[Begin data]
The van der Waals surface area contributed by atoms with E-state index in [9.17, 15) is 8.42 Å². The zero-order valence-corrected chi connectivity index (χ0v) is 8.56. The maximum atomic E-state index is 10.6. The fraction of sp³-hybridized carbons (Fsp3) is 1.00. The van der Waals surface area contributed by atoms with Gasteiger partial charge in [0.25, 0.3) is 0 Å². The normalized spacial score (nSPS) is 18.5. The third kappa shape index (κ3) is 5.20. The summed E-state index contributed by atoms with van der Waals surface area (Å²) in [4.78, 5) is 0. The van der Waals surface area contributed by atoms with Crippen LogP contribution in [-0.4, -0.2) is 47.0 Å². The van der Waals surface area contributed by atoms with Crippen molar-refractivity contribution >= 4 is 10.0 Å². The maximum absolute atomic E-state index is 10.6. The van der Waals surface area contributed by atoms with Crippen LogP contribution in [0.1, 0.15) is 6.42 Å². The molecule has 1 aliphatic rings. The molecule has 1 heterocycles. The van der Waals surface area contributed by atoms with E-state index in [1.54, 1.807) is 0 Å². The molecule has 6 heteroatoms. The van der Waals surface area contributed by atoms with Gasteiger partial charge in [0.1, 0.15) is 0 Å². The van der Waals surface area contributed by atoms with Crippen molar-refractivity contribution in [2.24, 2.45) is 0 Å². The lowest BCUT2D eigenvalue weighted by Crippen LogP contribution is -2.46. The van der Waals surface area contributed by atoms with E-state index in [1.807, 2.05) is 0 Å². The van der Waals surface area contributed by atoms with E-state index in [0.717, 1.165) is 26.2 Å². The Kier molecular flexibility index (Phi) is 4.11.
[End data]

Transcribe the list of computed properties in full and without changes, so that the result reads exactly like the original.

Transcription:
The van der Waals surface area contributed by atoms with E-state index in [9.17, 15) is 8.42 Å². The zero-order valence-corrected chi connectivity index (χ0v) is 8.56. The maximum atomic E-state index is 10.6. The fraction of sp³-hybridized carbons (Fsp3) is 1.00. The van der Waals surface area contributed by atoms with Gasteiger partial charge in [0.25, 0.3) is 0 Å². The normalized spacial score (nSPS) is 18.5. The third kappa shape index (κ3) is 5.20. The summed E-state index contributed by atoms with van der Waals surface area (Å²) in [4.78, 5) is 0. The van der Waals surface area contributed by atoms with Crippen LogP contribution in [-0.4, -0.2) is 47.0 Å². The van der Waals surface area contributed by atoms with Crippen molar-refractivity contribution >= 4 is 10.0 Å². The maximum absolute atomic E-state index is 10.6. The van der Waals surface area contributed by atoms with Crippen LogP contribution in [0.1, 0.15) is 6.42 Å². The molecule has 1 aliphatic rings. The molecule has 1 heterocycles. The van der Waals surface area contributed by atoms with E-state index in [1.54, 1.807) is 0 Å². The molecule has 6 heteroatoms. The van der Waals surface area contributed by atoms with Gasteiger partial charge in [0.1, 0.15) is 0 Å². The van der Waals surface area contributed by atoms with Crippen molar-refractivity contribution in [2.24, 2.45) is 0 Å². The lowest BCUT2D eigenvalue weighted by Crippen LogP contribution is -2.46. The van der Waals surface area contributed by atoms with E-state index in [1.807, 2.05) is 0 Å². The van der Waals surface area contributed by atoms with E-state index in [0.717, 1.165) is 26.2 Å². The Kier molecular flexibility index (Phi) is 4.11.